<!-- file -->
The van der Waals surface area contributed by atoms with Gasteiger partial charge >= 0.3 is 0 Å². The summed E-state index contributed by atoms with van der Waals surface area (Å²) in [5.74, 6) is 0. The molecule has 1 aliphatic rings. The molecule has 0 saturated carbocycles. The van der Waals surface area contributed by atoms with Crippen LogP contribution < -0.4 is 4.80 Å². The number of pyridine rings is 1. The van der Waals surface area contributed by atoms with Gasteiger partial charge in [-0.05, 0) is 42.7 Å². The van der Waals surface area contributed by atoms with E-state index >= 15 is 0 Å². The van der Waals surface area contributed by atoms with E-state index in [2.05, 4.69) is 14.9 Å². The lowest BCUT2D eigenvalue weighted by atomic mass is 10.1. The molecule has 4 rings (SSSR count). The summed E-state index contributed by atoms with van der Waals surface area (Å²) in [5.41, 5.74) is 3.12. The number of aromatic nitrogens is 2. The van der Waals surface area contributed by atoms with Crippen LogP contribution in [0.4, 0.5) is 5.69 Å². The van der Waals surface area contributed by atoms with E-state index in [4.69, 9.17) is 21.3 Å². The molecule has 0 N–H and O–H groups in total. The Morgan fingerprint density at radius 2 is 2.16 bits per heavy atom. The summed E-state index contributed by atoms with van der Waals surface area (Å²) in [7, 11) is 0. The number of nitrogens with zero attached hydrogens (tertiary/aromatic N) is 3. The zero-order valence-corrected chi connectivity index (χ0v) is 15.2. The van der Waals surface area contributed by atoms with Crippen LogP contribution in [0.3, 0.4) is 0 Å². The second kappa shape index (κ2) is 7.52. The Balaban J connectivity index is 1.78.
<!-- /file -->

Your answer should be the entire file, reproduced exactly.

The van der Waals surface area contributed by atoms with Gasteiger partial charge >= 0.3 is 0 Å². The summed E-state index contributed by atoms with van der Waals surface area (Å²) in [5.74, 6) is 0. The molecule has 1 aliphatic rings. The molecule has 0 saturated carbocycles. The van der Waals surface area contributed by atoms with Crippen LogP contribution < -0.4 is 4.80 Å². The number of pyridine rings is 1. The van der Waals surface area contributed by atoms with Gasteiger partial charge in [-0.05, 0) is 42.7 Å². The van der Waals surface area contributed by atoms with E-state index >= 15 is 0 Å². The van der Waals surface area contributed by atoms with E-state index in [2.05, 4.69) is 14.9 Å². The lowest BCUT2D eigenvalue weighted by atomic mass is 10.1. The molecule has 4 rings (SSSR count). The summed E-state index contributed by atoms with van der Waals surface area (Å²) in [5.41, 5.74) is 3.12. The number of aromatic nitrogens is 2. The van der Waals surface area contributed by atoms with Crippen LogP contribution in [0.4, 0.5) is 5.69 Å². The van der Waals surface area contributed by atoms with E-state index in [4.69, 9.17) is 21.3 Å². The molecule has 0 N–H and O–H groups in total. The Morgan fingerprint density at radius 2 is 2.16 bits per heavy atom. The summed E-state index contributed by atoms with van der Waals surface area (Å²) in [7, 11) is 0. The number of nitrogens with zero attached hydrogens (tertiary/aromatic N) is 3. The zero-order valence-corrected chi connectivity index (χ0v) is 15.2. The van der Waals surface area contributed by atoms with Crippen LogP contribution in [0.3, 0.4) is 0 Å². The second kappa shape index (κ2) is 7.52. The Balaban J connectivity index is 1.78.